4.4. Integers and recursion

The set ℕ

An arithmetic is any theory describing the system ℕ of natural numbers. There are diverse such theories, depending on the choice of a logical framework, then of a language and axioms. Somehow, the main framework for arithmetic is second-order logic, but this leads to other versions depending on how second-order logic itself comes down to other frameworks.
Let us start with the set theoretical arithmetic, most precise arithmetic expressible in a strong enough set theory, interpreting second-order quantifiers by the powerset symbol. Namely, that is the set theoretical definition of "the standard ℕ", or rather of its isomorphism class, relative to the given universe (it amounts to defining the class of "finite sets", which are measurable by their number of elements, as we shall define in 4.5).

Definition. The set ℕ of natural numbers is a unary term {S}-algebra where S is a function symbol called the successor ; also expressible as a ground term {0,S}-algebra where 0 (zero) is a constant symbol.

The existence of such a system is our first expression of the axiom of infinity. Let us formalize it by inserting arithmetic into set theory, in the form of 3 constant symbols ℕ, 0, S with the following axioms :

0 ∈ ℕ ∧ S : ℕ → ℕ : ℕ is a {0,S}-algebra
(H0) n∈ℕ, Sn ≠ 0 : 0 ∉ Im S
(Inj) n,p∈ℕ, Sn = Sp n = p : S is injective
(Ind) A⊂ℕ, (0∈A ∧ ∀nA, SnA) ⇒ A=ℕ : 0 generates ℕ (induction axiom).

More constant symbols can be defined from there:
1 = S0
2 = S1 = SS0
and so on.

This completes our axioms of set theory up to the strength of Mc Lane set theory, which essentially forms (with the axiom of choice) the most commonly used foundational theory for mathematics. It will imply the existence of term algebras with any language.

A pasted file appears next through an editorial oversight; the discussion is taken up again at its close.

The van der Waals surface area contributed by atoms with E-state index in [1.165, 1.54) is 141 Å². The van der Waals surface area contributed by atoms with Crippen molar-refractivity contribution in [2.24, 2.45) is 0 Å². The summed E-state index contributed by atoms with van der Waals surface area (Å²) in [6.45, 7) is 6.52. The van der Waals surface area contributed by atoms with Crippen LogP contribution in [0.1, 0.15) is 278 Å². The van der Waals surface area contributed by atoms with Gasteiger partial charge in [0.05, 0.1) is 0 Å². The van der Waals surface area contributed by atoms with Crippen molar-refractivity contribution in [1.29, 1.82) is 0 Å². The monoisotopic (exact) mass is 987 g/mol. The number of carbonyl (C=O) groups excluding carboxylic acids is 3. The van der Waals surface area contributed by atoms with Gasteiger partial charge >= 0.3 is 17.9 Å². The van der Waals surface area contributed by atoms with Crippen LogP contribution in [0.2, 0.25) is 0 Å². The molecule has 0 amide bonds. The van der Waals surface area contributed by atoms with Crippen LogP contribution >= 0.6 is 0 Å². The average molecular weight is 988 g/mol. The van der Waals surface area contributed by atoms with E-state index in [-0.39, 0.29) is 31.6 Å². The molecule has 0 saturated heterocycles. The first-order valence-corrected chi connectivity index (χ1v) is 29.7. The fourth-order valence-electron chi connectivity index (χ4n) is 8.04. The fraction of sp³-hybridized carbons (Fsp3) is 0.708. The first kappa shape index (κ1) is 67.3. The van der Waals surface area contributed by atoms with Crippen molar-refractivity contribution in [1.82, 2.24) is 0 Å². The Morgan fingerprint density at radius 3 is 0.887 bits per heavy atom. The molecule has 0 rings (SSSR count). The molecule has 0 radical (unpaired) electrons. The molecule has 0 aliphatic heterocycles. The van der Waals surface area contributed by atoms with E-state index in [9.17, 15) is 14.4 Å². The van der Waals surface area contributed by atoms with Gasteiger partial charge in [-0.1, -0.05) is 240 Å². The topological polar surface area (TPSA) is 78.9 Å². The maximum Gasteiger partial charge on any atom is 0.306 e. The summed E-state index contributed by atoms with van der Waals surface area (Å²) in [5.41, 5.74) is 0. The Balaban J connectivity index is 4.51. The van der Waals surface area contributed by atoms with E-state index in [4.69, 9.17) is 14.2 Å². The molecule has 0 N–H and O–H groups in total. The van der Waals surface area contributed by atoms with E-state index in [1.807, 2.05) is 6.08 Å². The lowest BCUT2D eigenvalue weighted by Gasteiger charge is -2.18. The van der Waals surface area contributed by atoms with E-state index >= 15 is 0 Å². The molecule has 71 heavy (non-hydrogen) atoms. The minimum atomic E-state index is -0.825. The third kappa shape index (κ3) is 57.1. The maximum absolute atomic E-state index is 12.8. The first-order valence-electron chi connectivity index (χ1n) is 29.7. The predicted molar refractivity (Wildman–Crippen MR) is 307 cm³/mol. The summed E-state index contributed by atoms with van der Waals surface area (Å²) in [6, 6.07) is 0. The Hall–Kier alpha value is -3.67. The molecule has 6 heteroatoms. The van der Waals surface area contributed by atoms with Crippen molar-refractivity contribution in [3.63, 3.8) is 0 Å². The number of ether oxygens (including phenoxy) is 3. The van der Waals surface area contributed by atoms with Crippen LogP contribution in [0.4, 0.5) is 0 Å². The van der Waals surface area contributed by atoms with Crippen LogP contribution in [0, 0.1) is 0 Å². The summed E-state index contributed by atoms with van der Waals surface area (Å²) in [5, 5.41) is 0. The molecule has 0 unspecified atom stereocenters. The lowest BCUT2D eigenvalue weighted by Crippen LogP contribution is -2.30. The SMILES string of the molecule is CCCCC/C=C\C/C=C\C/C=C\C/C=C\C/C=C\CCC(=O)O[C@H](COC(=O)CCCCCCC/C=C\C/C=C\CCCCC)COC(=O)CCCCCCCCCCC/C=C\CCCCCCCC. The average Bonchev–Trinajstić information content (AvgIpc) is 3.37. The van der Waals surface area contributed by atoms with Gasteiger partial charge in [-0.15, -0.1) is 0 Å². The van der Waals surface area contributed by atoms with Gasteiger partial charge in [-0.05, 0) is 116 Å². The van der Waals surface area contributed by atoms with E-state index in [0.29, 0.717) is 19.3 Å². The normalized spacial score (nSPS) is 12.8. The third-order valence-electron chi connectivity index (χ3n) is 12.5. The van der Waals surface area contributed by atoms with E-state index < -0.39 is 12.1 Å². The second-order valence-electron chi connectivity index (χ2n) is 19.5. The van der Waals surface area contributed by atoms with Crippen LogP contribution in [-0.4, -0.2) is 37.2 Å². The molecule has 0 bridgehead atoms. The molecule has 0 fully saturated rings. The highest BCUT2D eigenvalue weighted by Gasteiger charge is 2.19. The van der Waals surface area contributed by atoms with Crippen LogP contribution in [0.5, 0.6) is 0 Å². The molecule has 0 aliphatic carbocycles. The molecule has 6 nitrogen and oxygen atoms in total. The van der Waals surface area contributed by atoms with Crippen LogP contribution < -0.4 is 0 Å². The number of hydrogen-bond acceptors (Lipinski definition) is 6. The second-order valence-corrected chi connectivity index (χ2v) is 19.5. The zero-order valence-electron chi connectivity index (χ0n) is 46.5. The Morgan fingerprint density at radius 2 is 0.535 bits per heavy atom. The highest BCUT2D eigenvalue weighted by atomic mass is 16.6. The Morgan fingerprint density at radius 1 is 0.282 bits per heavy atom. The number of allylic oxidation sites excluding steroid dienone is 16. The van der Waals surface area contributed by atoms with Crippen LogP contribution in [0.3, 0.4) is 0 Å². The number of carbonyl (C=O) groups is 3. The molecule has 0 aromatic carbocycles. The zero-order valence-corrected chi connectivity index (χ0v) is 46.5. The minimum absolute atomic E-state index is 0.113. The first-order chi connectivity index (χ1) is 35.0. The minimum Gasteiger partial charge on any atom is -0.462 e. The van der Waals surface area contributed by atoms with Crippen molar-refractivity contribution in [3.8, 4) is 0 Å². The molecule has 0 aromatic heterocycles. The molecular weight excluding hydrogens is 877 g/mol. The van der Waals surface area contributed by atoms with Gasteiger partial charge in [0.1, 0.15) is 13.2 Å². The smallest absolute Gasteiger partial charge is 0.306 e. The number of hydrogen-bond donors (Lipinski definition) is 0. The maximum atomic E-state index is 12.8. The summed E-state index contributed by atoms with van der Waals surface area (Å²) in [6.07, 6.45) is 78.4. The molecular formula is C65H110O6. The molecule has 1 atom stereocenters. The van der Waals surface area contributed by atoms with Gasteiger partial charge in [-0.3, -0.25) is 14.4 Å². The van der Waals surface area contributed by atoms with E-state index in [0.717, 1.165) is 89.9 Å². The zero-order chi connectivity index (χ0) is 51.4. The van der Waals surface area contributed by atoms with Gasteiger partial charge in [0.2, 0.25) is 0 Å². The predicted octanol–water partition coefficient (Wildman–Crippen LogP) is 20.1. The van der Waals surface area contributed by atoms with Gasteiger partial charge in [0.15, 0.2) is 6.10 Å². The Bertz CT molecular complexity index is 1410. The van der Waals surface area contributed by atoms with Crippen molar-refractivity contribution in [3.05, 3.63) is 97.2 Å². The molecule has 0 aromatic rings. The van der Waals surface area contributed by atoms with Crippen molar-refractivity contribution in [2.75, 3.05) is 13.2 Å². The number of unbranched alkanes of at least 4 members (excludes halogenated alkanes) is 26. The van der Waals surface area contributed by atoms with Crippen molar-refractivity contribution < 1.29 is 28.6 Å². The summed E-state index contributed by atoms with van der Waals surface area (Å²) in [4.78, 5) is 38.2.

This definition of ℕ may be criticized as circular, for involving concepts of algebra we initially introduced using ℕ as set of possible arities of symbols. But these concepts may be re-written up to this point without this use, by restriction to the use of symbols with small arities (0, 1, 2).

Recursively defined sequences

Each n∈ℕ represents a function symbol Sn defined by a unary S-term and interpreted in each S-algebra (E,f) as a function f nEE.

A sequence of elements of a set E, is a family u : ℕ → E. It is called recursive when it is a morphism for a given S-algebra structure on E, i.e. defined by choices of aE and fEE :

u ∈ Mor{0,S}(ℕ, (E,(a,f))) ⇔ (∀n∈ℕ, un = f n(a))
⇔ (u0 = a ∧ ∀n∈ℕ, uSn = f(un)).

Intuitively, each f n(a) abbreviates the term with n occurrences of the function symbol f, and variable a :
f 0(a) = a
f 1(a) = f(a)
f 2(a) = f(f(a))

The sequence (f n) is itself recursively defined by f 0 = IdE ∧ ∀n∈ℕ, f Sn = ff n.
In particular, f 1 = f and f 2 = ff.
Generally for any fEE, gEX, the recursive sequence h : ℕ → EX defined by h0 = g ∧ ∀n∈ℕ, hSn = fhn, is hn = f ng.

Addition

The basic properties of addition and multiplication in ℕ become obvious when seeing natural numbers as measures ("cardinals") of finite sets, as will be defined in 4.6. But let us take here as an exercise to prove them independently.
Like any unary term algebra, ℕ forms a monoid (ℕ, 0, +), whose actions are the sequences (f n) for any transformation f.